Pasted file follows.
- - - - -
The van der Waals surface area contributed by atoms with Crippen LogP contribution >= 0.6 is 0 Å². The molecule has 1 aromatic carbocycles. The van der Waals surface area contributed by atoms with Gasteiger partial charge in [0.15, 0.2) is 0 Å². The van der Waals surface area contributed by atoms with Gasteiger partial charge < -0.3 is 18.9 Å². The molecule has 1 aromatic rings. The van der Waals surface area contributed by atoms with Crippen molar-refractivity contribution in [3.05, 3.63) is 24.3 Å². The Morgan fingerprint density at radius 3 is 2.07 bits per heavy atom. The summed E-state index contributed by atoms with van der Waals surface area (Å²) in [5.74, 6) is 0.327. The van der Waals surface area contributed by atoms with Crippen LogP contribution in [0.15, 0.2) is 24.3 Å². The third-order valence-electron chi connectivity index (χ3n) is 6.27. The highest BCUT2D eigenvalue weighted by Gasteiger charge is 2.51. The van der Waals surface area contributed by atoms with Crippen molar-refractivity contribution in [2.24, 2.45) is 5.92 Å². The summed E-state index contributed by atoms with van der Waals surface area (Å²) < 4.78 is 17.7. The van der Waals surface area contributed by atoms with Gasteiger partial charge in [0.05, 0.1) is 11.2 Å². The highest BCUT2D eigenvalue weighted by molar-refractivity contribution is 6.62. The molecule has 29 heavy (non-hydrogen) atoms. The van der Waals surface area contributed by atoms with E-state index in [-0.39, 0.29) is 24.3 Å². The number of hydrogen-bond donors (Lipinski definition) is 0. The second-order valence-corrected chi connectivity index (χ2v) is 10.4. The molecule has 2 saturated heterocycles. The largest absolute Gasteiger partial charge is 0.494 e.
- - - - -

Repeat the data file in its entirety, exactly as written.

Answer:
The van der Waals surface area contributed by atoms with Crippen LogP contribution >= 0.6 is 0 Å². The molecule has 1 aromatic carbocycles. The van der Waals surface area contributed by atoms with Gasteiger partial charge in [0.15, 0.2) is 0 Å². The van der Waals surface area contributed by atoms with Gasteiger partial charge < -0.3 is 18.9 Å². The molecule has 1 aromatic rings. The van der Waals surface area contributed by atoms with Crippen molar-refractivity contribution in [3.05, 3.63) is 24.3 Å². The Morgan fingerprint density at radius 3 is 2.07 bits per heavy atom. The summed E-state index contributed by atoms with van der Waals surface area (Å²) in [5.74, 6) is 0.327. The van der Waals surface area contributed by atoms with Crippen LogP contribution in [0.15, 0.2) is 24.3 Å². The third-order valence-electron chi connectivity index (χ3n) is 6.27. The highest BCUT2D eigenvalue weighted by Gasteiger charge is 2.51. The van der Waals surface area contributed by atoms with Crippen molar-refractivity contribution in [2.24, 2.45) is 5.92 Å². The summed E-state index contributed by atoms with van der Waals surface area (Å²) < 4.78 is 17.7. The van der Waals surface area contributed by atoms with Gasteiger partial charge in [0.05, 0.1) is 11.2 Å². The highest BCUT2D eigenvalue weighted by molar-refractivity contribution is 6.62. The molecule has 29 heavy (non-hydrogen) atoms. The van der Waals surface area contributed by atoms with E-state index in [-0.39, 0.29) is 24.3 Å². The number of hydrogen-bond donors (Lipinski definition) is 0. The second-order valence-corrected chi connectivity index (χ2v) is 10.4. The molecule has 2 saturated heterocycles. The largest absolute Gasteiger partial charge is 0.494 e.